Was Mike Hawthorn one of the greats? | Thank Frankel it's Friday

26th January 2024
andrew_frankel_headshot.jpg Andrew Frankel

Sixty five years ago this week, on January 22nd 1959 Mike Hawthorn was driving his highly tuned Jaguar Mk1 along the A3 south of London. There he chanced across his old mate, the famed privateer team owner Rob Walker in his beautiful 300SL Mercedes-Benz. What happened next will never be known precisely, but it resulted in Hawthorn losing not just control of the Jaguar but, in the ensuing accident, his life too. In that instant, at the age of just 29 Britain lost not only its first F1 World Champion, but the first to win a World Championship Grand Prix.


It is said by some that his cavalier approach to driving was the result of potentially life-limiting kidney disease, but that in no way lessens the sense of tragedy. He had already retired from racing having achieved his dream of becoming champion, perhaps disillusioned at what even then he saw as the rampant commercialisation of the sport and, clearly, most of all, the loss of his best friend Peter Collins in the previous year’s German Grand Prix.

By then he’d already written his second book ‘Championship Year’ but was killed three days after delivering the manuscript to his publisher and never saw it in print. Not only is the book dedicated to Collins, its only appendix is an extract from Collins’ obituary in The Times. Even though Britain still had Stirling Moss and Tony Brooks at the top of their games, the loss of two such superstars within six months of each other must have been hard for the fans to bear, even when loss of life in car crashes was far more common on both road and track than it is today.

But how good was Hawthorn really? He was the only one of those four drivers to claim his sport’s highest prize so those who judge all by that measure I guess he was the best of them. But I don’t think many who have studied the subject in that era would agree. Famously, for instance, he took the title despite having taken victory in a grand total of one qualifying race that season, as would Keke Rosberg 24 years later. And then only because Moss talked the authorities out of disqualifying him from the Portuguese Grand Prix and winning four races himself.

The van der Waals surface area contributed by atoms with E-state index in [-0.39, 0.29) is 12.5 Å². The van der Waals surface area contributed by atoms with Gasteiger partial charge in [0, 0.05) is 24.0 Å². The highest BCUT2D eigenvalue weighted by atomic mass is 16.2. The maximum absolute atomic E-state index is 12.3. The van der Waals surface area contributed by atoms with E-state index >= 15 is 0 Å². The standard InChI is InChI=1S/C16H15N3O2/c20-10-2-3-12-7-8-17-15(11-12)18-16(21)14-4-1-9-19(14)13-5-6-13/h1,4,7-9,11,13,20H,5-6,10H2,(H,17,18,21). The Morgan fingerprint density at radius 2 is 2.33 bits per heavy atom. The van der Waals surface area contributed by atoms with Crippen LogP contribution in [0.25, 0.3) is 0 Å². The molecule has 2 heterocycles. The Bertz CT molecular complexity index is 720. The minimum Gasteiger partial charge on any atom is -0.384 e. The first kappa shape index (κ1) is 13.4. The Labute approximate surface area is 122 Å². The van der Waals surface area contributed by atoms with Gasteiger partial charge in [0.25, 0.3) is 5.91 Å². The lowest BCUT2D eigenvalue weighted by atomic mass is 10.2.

If you judge a man by the quality of his team-mates, only once in his five years at Maranello did he outscore his team-mates, and then only in the year that his two closest rivals, Collins and Luigi Musso, were killed long before the season’s end.

He also made mistakes, most notably at Le Mans in 1955 when his eagerness to overtake Lance Macklin’s Austin-Healey before slamming on the brakes to stop at his pit was the trigger that fired the chain reaction which resulted in the worst disaster in the history of motor racing. To be clear and unlike others I don’t believe he was the sole or even primary cause of the tragedy – the way the circuit was designed back then made it an accident merely waiting to happen – but so too do I understand why many, himself included at least briefly it would seem, thought him culpable.

But he also had days when he was as good as the very best of them, none more so than in his very first World Championship Grand Prix victory. Aged just 24, in only his fourth race for Ferrari, and against the best in the world, he won the 1953 French Grand Prix. There have been battles as intense as the one he fought with Fangio’s Maserati that day, but I know of none that lasted so long.

The race was 60 laps long, and of the last 31 Fangio led 17, Hawthorn 14. Side by side, time after time, they blasted down Reims’ endless straights, hunched in their cockpits, grinning away, each able to read the other’s rev-counter as well as their own. At the last corner of the last lap, Fangio lost a gear and Hawthorn won by a single second. It was the largest gap that existed between the two cars for almost an hour.


Yes, you can point out that Hawthorn’s Ferrari was the class of the field and that it had been over a year since any other constructor had won a race, but his wasn’t the only Ferrari in the race. Soon-to-be double World Champion Alberto Ascari had one too, as did former champion Nino Farina, the formidable Froilán Gonzalez and Luigi Villoresi, and he beat them too.

It is also fair to point out that when he should have been at his peak, through three seasons from 1954-56, he was driving cars that had no chance of mounting a consistent challenge for the title.

On balance however, Britain’s F1 World Champion must rank among the really good of the sport, as opposed to the truly great. Was he unlucky that his time coincided with that of Moss and Fangio, two of the most preternaturally talented drivers the world has ever known? Perhaps, but the fact remains he won fewer Grands Prix in his entire career than did Moss in that single 1958 season. Yet it was Hawthorn who took the title. Make of that what you will.

Images courtesy of Motorsport Images

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